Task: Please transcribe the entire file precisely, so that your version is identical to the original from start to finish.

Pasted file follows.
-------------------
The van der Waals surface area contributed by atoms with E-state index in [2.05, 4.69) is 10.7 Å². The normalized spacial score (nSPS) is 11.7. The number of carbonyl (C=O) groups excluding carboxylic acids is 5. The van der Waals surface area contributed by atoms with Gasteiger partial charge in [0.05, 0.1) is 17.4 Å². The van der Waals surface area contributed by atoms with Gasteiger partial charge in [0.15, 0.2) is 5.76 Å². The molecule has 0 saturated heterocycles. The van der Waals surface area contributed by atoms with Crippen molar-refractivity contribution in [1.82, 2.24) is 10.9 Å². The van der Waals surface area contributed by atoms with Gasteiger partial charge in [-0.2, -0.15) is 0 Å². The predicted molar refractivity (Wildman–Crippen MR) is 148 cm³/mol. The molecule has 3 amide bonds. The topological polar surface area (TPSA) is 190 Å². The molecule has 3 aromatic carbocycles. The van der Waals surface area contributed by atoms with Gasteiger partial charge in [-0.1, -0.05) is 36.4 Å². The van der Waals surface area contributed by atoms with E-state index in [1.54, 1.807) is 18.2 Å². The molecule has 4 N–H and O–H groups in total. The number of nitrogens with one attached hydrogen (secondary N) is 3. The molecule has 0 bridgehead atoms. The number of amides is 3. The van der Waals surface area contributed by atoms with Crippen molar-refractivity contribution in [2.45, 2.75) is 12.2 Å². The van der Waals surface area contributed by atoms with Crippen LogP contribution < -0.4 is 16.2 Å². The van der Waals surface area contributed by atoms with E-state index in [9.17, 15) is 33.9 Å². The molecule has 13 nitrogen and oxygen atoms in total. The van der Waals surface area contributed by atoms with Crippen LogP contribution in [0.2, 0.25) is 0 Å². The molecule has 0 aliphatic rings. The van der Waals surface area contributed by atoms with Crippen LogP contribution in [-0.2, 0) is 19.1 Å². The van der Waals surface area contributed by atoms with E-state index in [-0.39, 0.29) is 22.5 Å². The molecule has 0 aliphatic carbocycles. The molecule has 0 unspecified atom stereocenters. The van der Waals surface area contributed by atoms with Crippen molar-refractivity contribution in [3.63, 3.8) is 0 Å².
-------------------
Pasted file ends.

The van der Waals surface area contributed by atoms with E-state index in [2.05, 4.69) is 10.7 Å². The normalized spacial score (nSPS) is 11.7. The number of carbonyl (C=O) groups excluding carboxylic acids is 5. The van der Waals surface area contributed by atoms with Gasteiger partial charge in [0.05, 0.1) is 17.4 Å². The van der Waals surface area contributed by atoms with Gasteiger partial charge in [0.15, 0.2) is 5.76 Å². The molecule has 0 saturated heterocycles. The van der Waals surface area contributed by atoms with Crippen molar-refractivity contribution in [1.82, 2.24) is 10.9 Å². The van der Waals surface area contributed by atoms with Gasteiger partial charge in [-0.2, -0.15) is 0 Å². The predicted molar refractivity (Wildman–Crippen MR) is 148 cm³/mol. The molecule has 3 amide bonds. The topological polar surface area (TPSA) is 190 Å². The molecule has 3 aromatic carbocycles. The van der Waals surface area contributed by atoms with Gasteiger partial charge in [-0.1, -0.05) is 36.4 Å². The van der Waals surface area contributed by atoms with E-state index in [1.54, 1.807) is 18.2 Å². The molecule has 4 N–H and O–H groups in total. The number of nitrogens with one attached hydrogen (secondary N) is 3. The molecule has 0 bridgehead atoms. The number of amides is 3. The van der Waals surface area contributed by atoms with Crippen molar-refractivity contribution in [2.45, 2.75) is 12.2 Å². The van der Waals surface area contributed by atoms with Crippen LogP contribution < -0.4 is 16.2 Å². The van der Waals surface area contributed by atoms with E-state index in [9.17, 15) is 33.9 Å². The molecule has 13 nitrogen and oxygen atoms in total. The van der Waals surface area contributed by atoms with Crippen LogP contribution in [0.2, 0.25) is 0 Å². The molecule has 0 aliphatic rings. The van der Waals surface area contributed by atoms with Crippen LogP contribution in [-0.2, 0) is 19.1 Å². The van der Waals surface area contributed by atoms with E-state index in [-0.39, 0.29) is 22.5 Å². The molecule has 0 aliphatic carbocycles. The molecule has 0 unspecified atom stereocenters. The van der Waals surface area contributed by atoms with Crippen molar-refractivity contribution in [3.63, 3.8) is 0 Å².